Opened young and straight from the fridge, this wine is somewhat muted on the nose, with light citrus notes to be found.  The palate is dominated by bright, I mean BRIGHT citrus notes and a real zap of acidity.  But then, if you’re not a complete amateur like me, given some time and air it opens up a little on the nose and especially on the palate.  The acidity settles down, remaining fresh but not jarring.  The citrus notes unfurl into lime, lemon and grapefruit, and are accompanied by some pear and tropical fruits.

This wine loves to take you on a journey, and the delicious destination is worth the price of the ticket!

  • ABV: 13.5%
  • RRP: €25
  • Stockists: Deveneys, Dundrum; McHughs, Kilbarrack; D-Six Off Licence; Baggot Street Wines
  • Source: media sample

1Wine Grapes: A complete guide to 1,368 vine varieties, including their origins and flavours – Jancis Robinson, Julia Harding, José Vouillamoz

2No relation to Pakoras, either

Make Mine A Double

Tesco Summer Whites [Make Mine a Double #22]

While we are still clinging to summer (here in Dublin at any rate) here are a couple of fresh whites that make for a perfect summer tipple:

Palais Des Anciens Gaillac Perlé 2013 (12.0%, €8.99 at Tesco)

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This wine has a very interesting background, so please excuse me if I get a little wine geeky here.

  • Gaillac is one of the oldest wine-producing areas of France: there are records showing wines being made there in the first century CE (only Côte Rôtie is thought to be older)
  • Some rare varieties are grown here, including Mauzac and Len de l’El*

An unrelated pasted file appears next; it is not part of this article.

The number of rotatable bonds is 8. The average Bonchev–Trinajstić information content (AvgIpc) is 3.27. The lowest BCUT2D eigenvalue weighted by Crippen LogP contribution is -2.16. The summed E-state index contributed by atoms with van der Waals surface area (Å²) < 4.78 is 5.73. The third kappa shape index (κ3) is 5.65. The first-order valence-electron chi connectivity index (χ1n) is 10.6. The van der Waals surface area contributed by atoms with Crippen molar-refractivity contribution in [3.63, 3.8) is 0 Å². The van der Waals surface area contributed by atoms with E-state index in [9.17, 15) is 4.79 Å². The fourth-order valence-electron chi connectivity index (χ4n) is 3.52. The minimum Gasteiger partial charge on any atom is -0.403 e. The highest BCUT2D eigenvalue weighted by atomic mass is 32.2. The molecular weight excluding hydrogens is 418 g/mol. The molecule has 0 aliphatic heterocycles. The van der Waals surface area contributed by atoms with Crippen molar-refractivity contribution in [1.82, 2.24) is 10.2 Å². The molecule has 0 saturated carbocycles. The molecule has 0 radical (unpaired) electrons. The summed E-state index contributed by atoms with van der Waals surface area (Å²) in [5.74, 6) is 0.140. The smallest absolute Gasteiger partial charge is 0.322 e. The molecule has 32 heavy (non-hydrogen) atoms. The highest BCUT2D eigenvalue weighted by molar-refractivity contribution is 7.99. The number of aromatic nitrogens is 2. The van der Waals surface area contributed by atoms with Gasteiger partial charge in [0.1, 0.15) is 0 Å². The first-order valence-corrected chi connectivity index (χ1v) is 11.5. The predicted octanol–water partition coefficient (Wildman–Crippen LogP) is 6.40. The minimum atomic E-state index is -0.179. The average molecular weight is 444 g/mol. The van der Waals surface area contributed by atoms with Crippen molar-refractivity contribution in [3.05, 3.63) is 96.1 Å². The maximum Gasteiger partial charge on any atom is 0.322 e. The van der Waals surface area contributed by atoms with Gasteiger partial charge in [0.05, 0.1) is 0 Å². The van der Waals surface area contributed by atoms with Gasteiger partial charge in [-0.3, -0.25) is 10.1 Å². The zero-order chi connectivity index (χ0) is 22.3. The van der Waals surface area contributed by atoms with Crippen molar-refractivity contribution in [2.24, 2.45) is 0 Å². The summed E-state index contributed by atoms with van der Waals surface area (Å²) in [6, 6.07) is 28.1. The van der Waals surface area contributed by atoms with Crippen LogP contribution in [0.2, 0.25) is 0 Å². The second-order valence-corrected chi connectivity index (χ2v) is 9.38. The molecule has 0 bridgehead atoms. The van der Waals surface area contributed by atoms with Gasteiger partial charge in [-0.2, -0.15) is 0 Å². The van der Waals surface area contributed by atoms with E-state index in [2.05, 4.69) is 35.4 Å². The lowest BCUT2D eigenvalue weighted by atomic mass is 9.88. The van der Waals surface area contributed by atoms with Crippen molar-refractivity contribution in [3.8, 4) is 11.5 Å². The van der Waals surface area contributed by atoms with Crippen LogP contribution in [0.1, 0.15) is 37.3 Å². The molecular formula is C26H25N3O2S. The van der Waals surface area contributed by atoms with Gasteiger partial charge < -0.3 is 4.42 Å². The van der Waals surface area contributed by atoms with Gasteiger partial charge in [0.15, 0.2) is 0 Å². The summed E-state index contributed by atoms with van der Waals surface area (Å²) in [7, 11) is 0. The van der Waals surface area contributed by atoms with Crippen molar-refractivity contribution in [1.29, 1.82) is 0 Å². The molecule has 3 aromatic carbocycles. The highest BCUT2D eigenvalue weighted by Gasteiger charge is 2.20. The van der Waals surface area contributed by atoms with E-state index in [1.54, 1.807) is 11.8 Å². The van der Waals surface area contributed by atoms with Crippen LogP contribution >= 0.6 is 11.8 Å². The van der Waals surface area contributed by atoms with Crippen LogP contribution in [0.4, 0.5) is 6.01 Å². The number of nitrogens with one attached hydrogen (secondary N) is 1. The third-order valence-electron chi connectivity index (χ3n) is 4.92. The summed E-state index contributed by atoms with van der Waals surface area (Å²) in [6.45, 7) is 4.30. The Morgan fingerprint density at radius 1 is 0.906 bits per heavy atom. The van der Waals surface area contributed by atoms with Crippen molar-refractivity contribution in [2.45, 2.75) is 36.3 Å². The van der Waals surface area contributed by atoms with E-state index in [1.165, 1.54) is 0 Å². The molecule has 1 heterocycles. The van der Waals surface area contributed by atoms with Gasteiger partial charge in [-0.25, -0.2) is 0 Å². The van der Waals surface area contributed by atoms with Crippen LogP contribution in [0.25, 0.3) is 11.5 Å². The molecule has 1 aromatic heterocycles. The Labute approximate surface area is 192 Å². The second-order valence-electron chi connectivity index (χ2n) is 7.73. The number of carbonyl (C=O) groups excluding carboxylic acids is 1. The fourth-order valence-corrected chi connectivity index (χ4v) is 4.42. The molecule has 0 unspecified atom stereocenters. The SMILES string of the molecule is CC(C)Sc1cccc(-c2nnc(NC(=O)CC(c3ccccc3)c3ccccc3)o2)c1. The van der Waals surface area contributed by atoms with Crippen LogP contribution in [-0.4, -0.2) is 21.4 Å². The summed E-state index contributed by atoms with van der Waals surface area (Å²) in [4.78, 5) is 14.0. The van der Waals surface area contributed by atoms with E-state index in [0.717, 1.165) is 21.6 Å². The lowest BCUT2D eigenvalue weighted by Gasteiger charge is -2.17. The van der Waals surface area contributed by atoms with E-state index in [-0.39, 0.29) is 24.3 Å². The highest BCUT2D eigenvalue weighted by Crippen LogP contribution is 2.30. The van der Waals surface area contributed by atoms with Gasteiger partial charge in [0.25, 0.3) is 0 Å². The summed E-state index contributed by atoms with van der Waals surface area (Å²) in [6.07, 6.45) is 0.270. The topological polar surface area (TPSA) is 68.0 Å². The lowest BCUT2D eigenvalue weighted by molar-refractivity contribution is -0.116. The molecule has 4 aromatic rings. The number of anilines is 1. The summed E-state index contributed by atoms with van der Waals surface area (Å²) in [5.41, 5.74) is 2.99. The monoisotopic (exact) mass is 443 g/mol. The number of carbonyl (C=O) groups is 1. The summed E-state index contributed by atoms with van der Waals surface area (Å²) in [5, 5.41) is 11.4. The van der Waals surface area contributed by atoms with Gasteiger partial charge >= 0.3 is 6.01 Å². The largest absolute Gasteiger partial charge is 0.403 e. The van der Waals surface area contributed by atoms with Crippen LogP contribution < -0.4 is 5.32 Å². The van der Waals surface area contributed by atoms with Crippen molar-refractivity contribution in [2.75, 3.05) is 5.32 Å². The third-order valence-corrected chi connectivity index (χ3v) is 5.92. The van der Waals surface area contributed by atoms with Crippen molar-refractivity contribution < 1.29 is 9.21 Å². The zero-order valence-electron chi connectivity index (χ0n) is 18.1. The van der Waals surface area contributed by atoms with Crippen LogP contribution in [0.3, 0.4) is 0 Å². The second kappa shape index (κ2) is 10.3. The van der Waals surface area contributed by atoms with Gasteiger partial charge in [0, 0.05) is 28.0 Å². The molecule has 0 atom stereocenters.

• This “Perlé” style white is bottled just before fermentation has ended, and thus the carbon dioxide produced is retained in the wine as a slight spritz!

I first tasted this wine nearly two years ago (see my friend Anne’s review) and I do remember it had a light spritz at the time, not unlike some Vinho Verde does.  Now the fizz has faded, but the wine still tastes fresh.  It has an almost saline quality to it with Mediterranean herbs.  There’s far more character here than you might expect from a €9 wine!

*Len de l’El is the official name for this grape – based in the Occitan language – and is also known an Loin-de-l’Oeil (amongst other names) which is the French term for the same thing: “far from the eye”.  This is because the stalks attaching the grape clusters to the vine are relatively far away from the bud, or “eye”

 

Tesco Finest Terre de Chieti Passerina 2015 (13.0%, €9.99 at Tesco)

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Passerina is a grape that I first came across when discussing Pecorino wine with Fergus O’Halloran, General Manager & Sommelier of The Twelve Hotel in County Galway.  The producer in the Marche that Fergus sources his Pecorino from – Il Crinale – also make a fresh, dry and aromatic wine from Passerina.

Now Tesco are in on the act!  Just like Pecorino, Passerina is predominantly made in the Marche and Abruzzo regions (the latter of which is obviously more famous for its Montepulciano reds).  Tesco’s “Finest” Passerina is made in Chieti in Abruzzo, a stone’s throw from the Adriatic.

As an Italian white, the obvious comparison is with the ubiquitous Pinot Grigio, and (thankfully) it has far more going on than the average PG plonk.  It is dry with crisp acidity, but has an array of citrus and stone fruit on the nose and the palate.  It’s a perfect patio wine!

**Click here to see more posts in the Make Mine a Double Series**